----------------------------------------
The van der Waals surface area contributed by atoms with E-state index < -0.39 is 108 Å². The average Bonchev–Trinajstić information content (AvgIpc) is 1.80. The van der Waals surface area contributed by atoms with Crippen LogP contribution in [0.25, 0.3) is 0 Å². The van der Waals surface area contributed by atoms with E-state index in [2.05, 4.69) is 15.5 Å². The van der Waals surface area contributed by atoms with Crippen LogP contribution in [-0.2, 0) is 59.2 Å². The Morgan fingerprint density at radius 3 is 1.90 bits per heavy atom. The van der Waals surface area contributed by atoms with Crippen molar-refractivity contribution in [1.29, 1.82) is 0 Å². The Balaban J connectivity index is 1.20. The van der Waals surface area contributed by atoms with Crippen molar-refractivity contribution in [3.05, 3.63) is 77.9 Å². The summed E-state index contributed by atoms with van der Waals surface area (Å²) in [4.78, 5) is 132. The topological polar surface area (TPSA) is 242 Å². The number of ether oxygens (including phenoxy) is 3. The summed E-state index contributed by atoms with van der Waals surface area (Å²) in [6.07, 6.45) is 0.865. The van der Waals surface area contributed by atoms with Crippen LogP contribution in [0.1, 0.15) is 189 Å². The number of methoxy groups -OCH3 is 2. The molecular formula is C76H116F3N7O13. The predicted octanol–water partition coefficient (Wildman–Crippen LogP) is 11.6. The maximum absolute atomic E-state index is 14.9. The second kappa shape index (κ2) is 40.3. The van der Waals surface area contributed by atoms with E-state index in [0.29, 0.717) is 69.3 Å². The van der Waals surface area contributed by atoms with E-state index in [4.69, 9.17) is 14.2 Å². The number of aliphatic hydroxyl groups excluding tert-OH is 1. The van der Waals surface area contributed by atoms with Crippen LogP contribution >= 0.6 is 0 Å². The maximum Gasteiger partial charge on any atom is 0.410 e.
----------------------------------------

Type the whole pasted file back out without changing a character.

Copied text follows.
The van der Waals surface area contributed by atoms with E-state index < -0.39 is 108 Å². The average Bonchev–Trinajstić information content (AvgIpc) is 1.80. The van der Waals surface area contributed by atoms with Crippen LogP contribution in [0.25, 0.3) is 0 Å². The van der Waals surface area contributed by atoms with E-state index in [2.05, 4.69) is 15.5 Å². The van der Waals surface area contributed by atoms with Crippen LogP contribution in [-0.2, 0) is 59.2 Å². The Morgan fingerprint density at radius 3 is 1.90 bits per heavy atom. The van der Waals surface area contributed by atoms with Crippen molar-refractivity contribution in [1.29, 1.82) is 0 Å². The Balaban J connectivity index is 1.20. The van der Waals surface area contributed by atoms with Crippen molar-refractivity contribution in [3.05, 3.63) is 77.9 Å². The summed E-state index contributed by atoms with van der Waals surface area (Å²) in [4.78, 5) is 132. The topological polar surface area (TPSA) is 242 Å². The number of ether oxygens (including phenoxy) is 3. The summed E-state index contributed by atoms with van der Waals surface area (Å²) in [6.07, 6.45) is 0.865. The van der Waals surface area contributed by atoms with Crippen LogP contribution in [0.1, 0.15) is 189 Å². The number of methoxy groups -OCH3 is 2. The molecular formula is C76H116F3N7O13. The predicted octanol–water partition coefficient (Wildman–Crippen LogP) is 11.6. The maximum absolute atomic E-state index is 14.9. The second kappa shape index (κ2) is 40.3. The van der Waals surface area contributed by atoms with E-state index in [0.29, 0.717) is 69.3 Å². The van der Waals surface area contributed by atoms with E-state index in [4.69, 9.17) is 14.2 Å². The number of aliphatic hydroxyl groups excluding tert-OH is 1. The van der Waals surface area contributed by atoms with Crippen LogP contribution >= 0.6 is 0 Å². The maximum Gasteiger partial charge on any atom is 0.410 e.